Accelerating the pace of engineering and science

# Documentation Center

• Trial Software

## Definitions

The gradient of a function of two variables, F(x,y), is defined as

and can be thought of as a collection of vectors pointing in the direction of increasing values of F. In MATLAB® software, numerical gradients (differences) can be computed for functions with any number of variables. For a function of N variables, F(x,y,z, ...),

## Description

FX = gradient(F), where F is a vector, returns the one-dimensional numerical gradient of F. Here FX corresponds to ∂F/∂x, the differences in x (horizontal) direction.

[FX,FY] = gradient(F), where F is a matrix, returns the x and y components of the two-dimensional numerical gradient. FX corresponds to ∂F/∂x, the differences in x (horizontal) direction. FY corresponds to ∂F/∂y, the differences in the y (vertical) direction. The spacing between points in each direction is assumed to be one.

[FX,FY,FZ,...] = gradient(F), where F has N dimensions, returns the N components of the gradient of F. There are two ways to control the spacing between values in F:

• A single spacing value, h, specifies the spacing between points in every direction.

• N spacing values (h1,h2,...) specifies the spacing for each dimension of F. Scalar spacing parameters specify a constant spacing for each dimension. Vector parameters specify the coordinates of the values along corresponding dimensions of F. In this case, the length of the vector must match the size of the corresponding dimension.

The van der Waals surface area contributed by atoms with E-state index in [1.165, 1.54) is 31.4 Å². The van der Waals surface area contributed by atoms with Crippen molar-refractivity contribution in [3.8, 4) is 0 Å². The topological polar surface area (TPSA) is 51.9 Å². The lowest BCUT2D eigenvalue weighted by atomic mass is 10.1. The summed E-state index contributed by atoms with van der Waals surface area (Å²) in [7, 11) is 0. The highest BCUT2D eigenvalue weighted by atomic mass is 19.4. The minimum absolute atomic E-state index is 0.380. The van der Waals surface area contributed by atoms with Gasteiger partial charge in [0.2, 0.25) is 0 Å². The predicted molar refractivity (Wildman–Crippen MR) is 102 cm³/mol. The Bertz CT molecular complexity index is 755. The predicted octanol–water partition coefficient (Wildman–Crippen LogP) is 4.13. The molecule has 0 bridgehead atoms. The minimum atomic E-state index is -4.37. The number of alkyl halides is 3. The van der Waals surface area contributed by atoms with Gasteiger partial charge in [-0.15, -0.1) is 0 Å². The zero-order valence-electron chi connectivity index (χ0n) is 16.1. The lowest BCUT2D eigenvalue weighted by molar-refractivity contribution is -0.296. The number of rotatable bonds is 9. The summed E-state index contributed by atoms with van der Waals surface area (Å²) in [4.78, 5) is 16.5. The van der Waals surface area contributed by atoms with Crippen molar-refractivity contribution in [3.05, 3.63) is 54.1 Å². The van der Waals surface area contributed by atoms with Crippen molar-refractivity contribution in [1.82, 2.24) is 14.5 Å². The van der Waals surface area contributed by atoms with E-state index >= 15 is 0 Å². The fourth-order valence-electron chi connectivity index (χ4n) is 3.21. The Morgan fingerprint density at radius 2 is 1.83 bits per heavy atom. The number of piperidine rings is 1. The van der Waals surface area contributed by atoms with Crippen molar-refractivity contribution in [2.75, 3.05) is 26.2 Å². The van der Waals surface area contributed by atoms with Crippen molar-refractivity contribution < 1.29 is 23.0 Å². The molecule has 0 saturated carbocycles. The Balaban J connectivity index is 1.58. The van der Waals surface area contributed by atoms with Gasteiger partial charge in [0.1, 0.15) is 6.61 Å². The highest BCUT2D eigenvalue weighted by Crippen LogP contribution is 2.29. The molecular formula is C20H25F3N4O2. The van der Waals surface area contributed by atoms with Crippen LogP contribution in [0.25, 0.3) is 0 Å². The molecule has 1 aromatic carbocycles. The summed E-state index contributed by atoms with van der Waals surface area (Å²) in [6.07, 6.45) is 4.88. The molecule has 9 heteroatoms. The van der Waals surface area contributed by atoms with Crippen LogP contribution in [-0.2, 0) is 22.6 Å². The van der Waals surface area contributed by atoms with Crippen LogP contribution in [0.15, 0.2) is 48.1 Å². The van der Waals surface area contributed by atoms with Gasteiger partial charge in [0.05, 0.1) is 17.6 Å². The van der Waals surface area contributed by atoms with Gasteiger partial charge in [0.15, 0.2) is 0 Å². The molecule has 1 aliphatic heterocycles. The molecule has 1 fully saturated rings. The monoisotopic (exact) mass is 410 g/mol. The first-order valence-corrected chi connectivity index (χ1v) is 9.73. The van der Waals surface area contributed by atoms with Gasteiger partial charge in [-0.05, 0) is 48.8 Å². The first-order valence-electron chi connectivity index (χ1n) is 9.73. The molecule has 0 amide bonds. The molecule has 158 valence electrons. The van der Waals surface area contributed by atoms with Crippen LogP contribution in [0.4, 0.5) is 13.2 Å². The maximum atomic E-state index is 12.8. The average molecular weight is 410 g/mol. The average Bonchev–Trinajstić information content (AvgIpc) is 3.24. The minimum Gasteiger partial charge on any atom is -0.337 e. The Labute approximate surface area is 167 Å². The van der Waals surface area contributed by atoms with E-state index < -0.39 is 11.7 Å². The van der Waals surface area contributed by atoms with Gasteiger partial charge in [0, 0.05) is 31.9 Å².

Note   The first output FX is always the gradient along the 2nd dimension of F, going across columns. The second output FY is always the gradient along the 1st dimension of F, going across rows. For the third output FZ and the outputs that follow, the Nth output is the gradient along the Nth dimension of F.

[...] = gradient(F,h), where h is a scalar, uses h as the spacing between points in each direction.

[...] = gradient(F,h1,h2,...) with N spacing parameters specifies the spacing for each dimension of F.

## Examples

The statements

```v = -2:0.2:2;
[x,y] = meshgrid(v);
z = x .* exp(-x.^2 - y.^2);
contour(v,v,z), hold on, quiver(v,v,px,py), hold off```

produce

Given,

```F(:,:,1) = magic(3); F(:,:,2) = pascal(3);

takes dx = dy = dz = 1.

`[PX,PY,PZ] = gradient(F,0.2,0.1,0.2) `

takes dx = 0.2, dy = 0.1, and dz = 0.2.